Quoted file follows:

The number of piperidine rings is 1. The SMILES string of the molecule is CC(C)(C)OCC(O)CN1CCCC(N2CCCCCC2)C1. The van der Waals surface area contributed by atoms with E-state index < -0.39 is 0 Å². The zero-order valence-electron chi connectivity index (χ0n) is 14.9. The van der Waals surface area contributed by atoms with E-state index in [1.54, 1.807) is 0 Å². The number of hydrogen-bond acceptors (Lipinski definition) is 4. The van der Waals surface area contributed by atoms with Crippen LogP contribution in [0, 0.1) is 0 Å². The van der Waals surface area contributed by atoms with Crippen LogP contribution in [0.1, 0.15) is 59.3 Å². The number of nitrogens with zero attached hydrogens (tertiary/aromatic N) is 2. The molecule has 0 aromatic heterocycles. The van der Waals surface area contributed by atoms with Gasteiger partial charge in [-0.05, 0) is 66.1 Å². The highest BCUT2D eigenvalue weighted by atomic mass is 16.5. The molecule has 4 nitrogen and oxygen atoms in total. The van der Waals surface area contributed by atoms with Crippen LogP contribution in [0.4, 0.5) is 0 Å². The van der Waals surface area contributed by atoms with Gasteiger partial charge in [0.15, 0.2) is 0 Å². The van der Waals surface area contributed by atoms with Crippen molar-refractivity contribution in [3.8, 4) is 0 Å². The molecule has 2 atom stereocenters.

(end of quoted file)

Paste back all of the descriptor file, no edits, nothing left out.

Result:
The number of piperidine rings is 1. The SMILES string of the molecule is CC(C)(C)OCC(O)CN1CCCC(N2CCCCCC2)C1. The van der Waals surface area contributed by atoms with E-state index < -0.39 is 0 Å². The zero-order valence-electron chi connectivity index (χ0n) is 14.9. The van der Waals surface area contributed by atoms with E-state index in [1.54, 1.807) is 0 Å². The number of hydrogen-bond acceptors (Lipinski definition) is 4. The van der Waals surface area contributed by atoms with Crippen LogP contribution in [0, 0.1) is 0 Å². The van der Waals surface area contributed by atoms with Crippen LogP contribution in [0.1, 0.15) is 59.3 Å². The number of nitrogens with zero attached hydrogens (tertiary/aromatic N) is 2. The molecule has 0 aromatic heterocycles. The van der Waals surface area contributed by atoms with Gasteiger partial charge in [-0.05, 0) is 66.1 Å². The highest BCUT2D eigenvalue weighted by atomic mass is 16.5. The molecule has 4 nitrogen and oxygen atoms in total. The van der Waals surface area contributed by atoms with Crippen LogP contribution in [0.4, 0.5) is 0 Å². The van der Waals surface area contributed by atoms with Gasteiger partial charge in [0.15, 0.2) is 0 Å². The van der Waals surface area contributed by atoms with Crippen molar-refractivity contribution in [3.8, 4) is 0 Å². The molecule has 2 atom stereocenters.